In honor of Black History Month, we are sharing the voices of Black members of our Nueva community. This week, we sat down with kindergarten associate teacher Rashida Blade, who is helping to spearhead new Black History Month programming in the lower school. This programming is designed to elevate past celebrations of Black History by incorporating division-wide hands-on activities.
Rachel Freeman: How did this lower school Black History Month program come to be?
Rashida Blade: For the last few years at Nueva, I’ve worked with middle school students to help them put together their Black History Month programming, which has included an assembly. While talking with Alison Williams (middle school SEL teacher and THRIVE coordinator), I mentioned that we should do some programming with the lower school students, as well. She reached out to Megan Terra, and this idea was born. I have been working with second grade teacher Samantha Stevens to create lower school programming about Black History Month. I realized when we were working on this that when I was in elementary school, I never had Black History Month programming, and I realized how important and impactful it can be, so that just made me more excited to want to plan this.
RF: What were the goals of the programming you planned?
RB: We started by working backwards, asking ourselves, “What do we want our students to take away from this?” Our answer was that we want students to learn about Black joy, celebration, and pride, and we want them to understand why this month is so significant. We wanted to take an approach that doesn’t focus on the negatives that come with Black history, because that’s the narrative students typically hear.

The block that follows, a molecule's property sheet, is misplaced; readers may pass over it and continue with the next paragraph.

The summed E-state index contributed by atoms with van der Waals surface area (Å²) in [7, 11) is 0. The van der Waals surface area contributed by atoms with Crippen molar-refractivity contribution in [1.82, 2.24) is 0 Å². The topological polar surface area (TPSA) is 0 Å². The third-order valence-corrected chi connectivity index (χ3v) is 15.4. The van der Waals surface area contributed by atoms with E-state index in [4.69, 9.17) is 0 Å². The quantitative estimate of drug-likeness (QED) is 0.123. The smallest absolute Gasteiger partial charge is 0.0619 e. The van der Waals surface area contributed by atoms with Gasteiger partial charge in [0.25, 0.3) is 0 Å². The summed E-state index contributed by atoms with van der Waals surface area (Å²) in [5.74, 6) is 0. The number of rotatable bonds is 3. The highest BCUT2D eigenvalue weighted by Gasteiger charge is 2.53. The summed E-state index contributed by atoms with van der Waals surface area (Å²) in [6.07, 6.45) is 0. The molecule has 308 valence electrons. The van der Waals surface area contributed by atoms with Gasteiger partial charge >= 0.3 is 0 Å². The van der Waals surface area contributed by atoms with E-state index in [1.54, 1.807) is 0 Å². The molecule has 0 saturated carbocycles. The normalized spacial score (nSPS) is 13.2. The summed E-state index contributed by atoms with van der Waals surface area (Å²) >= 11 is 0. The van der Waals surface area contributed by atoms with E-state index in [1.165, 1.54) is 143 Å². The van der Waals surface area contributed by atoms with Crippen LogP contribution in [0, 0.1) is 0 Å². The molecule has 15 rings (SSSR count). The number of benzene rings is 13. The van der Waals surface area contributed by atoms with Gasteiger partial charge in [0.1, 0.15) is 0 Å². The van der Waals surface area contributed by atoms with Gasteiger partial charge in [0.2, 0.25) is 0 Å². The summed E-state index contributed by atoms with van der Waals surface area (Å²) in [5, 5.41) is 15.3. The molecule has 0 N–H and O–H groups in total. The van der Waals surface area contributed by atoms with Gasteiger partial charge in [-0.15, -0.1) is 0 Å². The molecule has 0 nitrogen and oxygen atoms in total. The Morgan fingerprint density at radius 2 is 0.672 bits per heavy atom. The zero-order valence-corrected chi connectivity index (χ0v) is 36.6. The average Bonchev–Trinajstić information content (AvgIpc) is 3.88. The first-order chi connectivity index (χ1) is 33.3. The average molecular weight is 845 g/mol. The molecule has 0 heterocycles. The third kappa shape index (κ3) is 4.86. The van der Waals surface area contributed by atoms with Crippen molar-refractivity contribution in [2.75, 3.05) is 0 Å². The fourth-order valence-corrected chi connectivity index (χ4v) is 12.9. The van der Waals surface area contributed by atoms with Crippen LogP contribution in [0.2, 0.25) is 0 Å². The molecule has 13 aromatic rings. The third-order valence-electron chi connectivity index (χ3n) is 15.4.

RF: What activities did you plan to help students learn about the Black joy, celebration, and culture that you articulated as your goal?
RB: First we thought about the format of the day. We wanted it to mirror our usual Fridays with a community meeting, movement activities, and choice time. So we took that framework and gave it a twist with Black history flair.
Our movement program is centered around African dance and having students learn about Black fraternities and sororities—which are really important in Black culture. For their choices, we incorporated different historical aspects of Black culture. For example, we have workshops about food and how food brings people together, and we have workshops in which students will explore Black art and will then create their own art pieces. (Click here to see the day’s programming.)
We wanted the program to offer different outlets of expression, so that all students feel like they're trying something new and learning something new at the same time.
RF: Can you give us a taste of the day’s activities?
RB: Everything is divided by grade level, so that students are doing activities aligned with their skill sets. In PreK and kindergarten, students will be creating an art piece based on Amanda Gorman’s poetry. They will also be doing an activity where they celebrate what makes them special, and they will be introduced to Thurgood Marshall—who he was and what his legacy is.